How to run assembler from the command line?

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cdg
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How to run assembler from the command line?

cdg
The book instructs us to run the assembler by supplying the name of the input file to it as a command line argument, thus:

prompt> Assembler Prog.asm

I'm able to write a program in Python which loads a text file containing assembly, translates it into machine code, and writes the result to a text file. I do this by supplying the name of the input file and the name of the output file in the Python code itself. So translating different text files requires me to modify those lines of the Python code.

I'm just not sure how to get the Python program to run from the command line, with the name of the input file supplied as an argument, rather than specified in the Python program itself. I assume this is a general question about command line, rather than about the Hack platform, but I wasn't able to find an answer online. Could you direct me to an appropriate resource?

Thank you!
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Re: How to run assembler from the command line?

cadet1620
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To get command line arguments from a Python program, you want to use sys.argv.

File printargs.py:
import sys

def main():
    print(sys.argv)

main()

sys.argv returns the command line arguments in a list.  sys.argv[0] is the name of the Python program that's running.
[D:/tmp]
% printargs this is a test
['printargs.py', 'this', 'is', 'a', 'test']
[D:/tmp]
%

On Windows, to make Python programs runnable as commands as shown above, see this post.

(You can also just pass the arguments to the program after the program name if you are using the "python" command to run your program.)
[D:/tmp]
% python printargs.py this is a test
['printargs.py', 'this', 'is', 'a', 'test']
[D:/tmp]
%
--Mark

cdg
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Re: How to run assembler from the command line?

cdg
Thanks for your quick and helpful reply. I'm still a bit confused. I hope my question is not taking us too far afield. In case it's relevant, I'm using the Enthought Canopy (64-bit) distribution on an Asus Zenbook running Windows 10.

I've added ".py" to the PATHEXT environment variable and the directory containing my python programs (namely, "C:\Users\Cosmo\Desktop\nand2tetris\nand2tetris\projects\06") to the Path environment variable. But things aren't behaving as I'd like.

File hello.py:

  print 'hello world'

In the command prompt, I get the following results (where the current directory is not the directory containing hello.py) :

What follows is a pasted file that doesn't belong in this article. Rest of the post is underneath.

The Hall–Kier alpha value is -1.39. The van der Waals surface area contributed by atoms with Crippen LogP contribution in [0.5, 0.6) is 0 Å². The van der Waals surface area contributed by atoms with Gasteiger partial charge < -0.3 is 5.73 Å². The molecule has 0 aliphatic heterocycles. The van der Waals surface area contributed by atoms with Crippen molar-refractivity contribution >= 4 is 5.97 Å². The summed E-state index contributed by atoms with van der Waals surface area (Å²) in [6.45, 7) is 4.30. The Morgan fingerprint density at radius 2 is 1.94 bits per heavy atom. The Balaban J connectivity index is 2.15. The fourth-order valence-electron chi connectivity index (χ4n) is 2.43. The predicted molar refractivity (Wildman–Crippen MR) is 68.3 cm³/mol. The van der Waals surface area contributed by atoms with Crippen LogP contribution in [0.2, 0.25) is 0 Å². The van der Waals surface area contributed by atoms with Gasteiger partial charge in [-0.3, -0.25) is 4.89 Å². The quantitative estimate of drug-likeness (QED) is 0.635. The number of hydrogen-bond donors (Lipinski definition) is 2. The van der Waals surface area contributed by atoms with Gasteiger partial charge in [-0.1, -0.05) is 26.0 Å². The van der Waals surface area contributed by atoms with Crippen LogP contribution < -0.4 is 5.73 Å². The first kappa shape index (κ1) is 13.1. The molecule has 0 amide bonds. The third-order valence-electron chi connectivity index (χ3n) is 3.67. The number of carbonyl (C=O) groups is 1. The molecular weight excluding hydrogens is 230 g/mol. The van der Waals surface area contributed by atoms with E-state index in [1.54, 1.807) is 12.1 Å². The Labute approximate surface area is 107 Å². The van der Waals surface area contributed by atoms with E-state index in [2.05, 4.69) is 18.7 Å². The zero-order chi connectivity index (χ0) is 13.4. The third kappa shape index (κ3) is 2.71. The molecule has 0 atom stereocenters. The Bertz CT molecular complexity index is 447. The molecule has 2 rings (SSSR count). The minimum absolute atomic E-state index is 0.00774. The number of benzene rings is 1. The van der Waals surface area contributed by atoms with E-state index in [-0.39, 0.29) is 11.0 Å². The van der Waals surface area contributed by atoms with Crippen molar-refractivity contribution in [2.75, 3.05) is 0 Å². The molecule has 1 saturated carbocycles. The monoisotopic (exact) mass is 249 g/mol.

> hello
This opens the file hello.py in Canopy, but doesn't execute it.

> python hello
python: can't open file 'hello': [Errno 2] No such file or directory

> python C:\Users\Cosmo\Desktop\nand2tetris\nand2tetris\projects\06\hello
python: can't open file 'C:\Users\Cosmo\Desktop\nand2tetris\nand2tetris\projects\06\hello': [Errno 2] No such file or directory

> python C:\Users\Cosmo\Desktop\nand2tetris\nand2tetris\projects\06\hello.py
hello world

So when I don't put "python" at the start, it knows to look in the right directory to find hello.py, and it doesn't need the file extension; but it just opens the file, rather than executing it. When I do put "python" at the start, I have to give it the full path and the file extension of hello.py. What I'd like to do is get:

> hello
hello world

The ultimate aim is to run:

> Assembler Prog.asm
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Re: How to run assembler from the command line?

cadet1620
Administrator
You need to change the file association for .py files from your editor to python.exe.

I'm not a Windows 10 user -- there are tools I need to do my job that do not and never will run on Win 10 so I prefer to stay at Win 7.

On Windows 7 you can right-click on a .py file in Explorer and the popup menu has "Open with... > Choose default program" which brings up a dialog that will let you browse to find your python.exe.

It sounds like Microsoft may have changed this in Win10.  Here are a couple pages that look like they may be helpful.
  http://www.cnet.com/how-to/how-to-set-default-programs-in-windows-10/
  http://www.howtogeek.com/223144/how-to-set-your-default-apps-in-windows-10/

--Mark
cdg
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Re: How to run assembler from the command line?

cdg
Yes, that solved it. The default was Canopy but I changed it to python.exe and now get:

> hello
hello world

as I wanted. You can change defaults on Win10 the same way as Win7; I just didn't realize that that was the problem. Thank you for your help!

On Wed, 6 Jul 2016 at 18:44 cadet1620 [via Nand2Tetris Questions and Answers Forum] <[hidden email]> wrote:
I'm not a Windows 10 user -- there are tools I need to do my job that do not and never will run on Win 10 so I prefer to stay at Win 7.

On Windows 7 you can right-click on a .py file in Explorer and the popup menu has "Open with... > Choose default program" which brings up a dialog that will let you browse to find your Pythonl.exe.

IT sounds like Microsoft may have changed this in Win10.  Here are a couple pages that look like they may be helpful.
  http://www.cnet.com/how-to/how-to-set-default-programs-in-windows-10/
  http://www.howtogeek.com/223144/how-to-set-your-default-apps-in-windows-10/

--Mark


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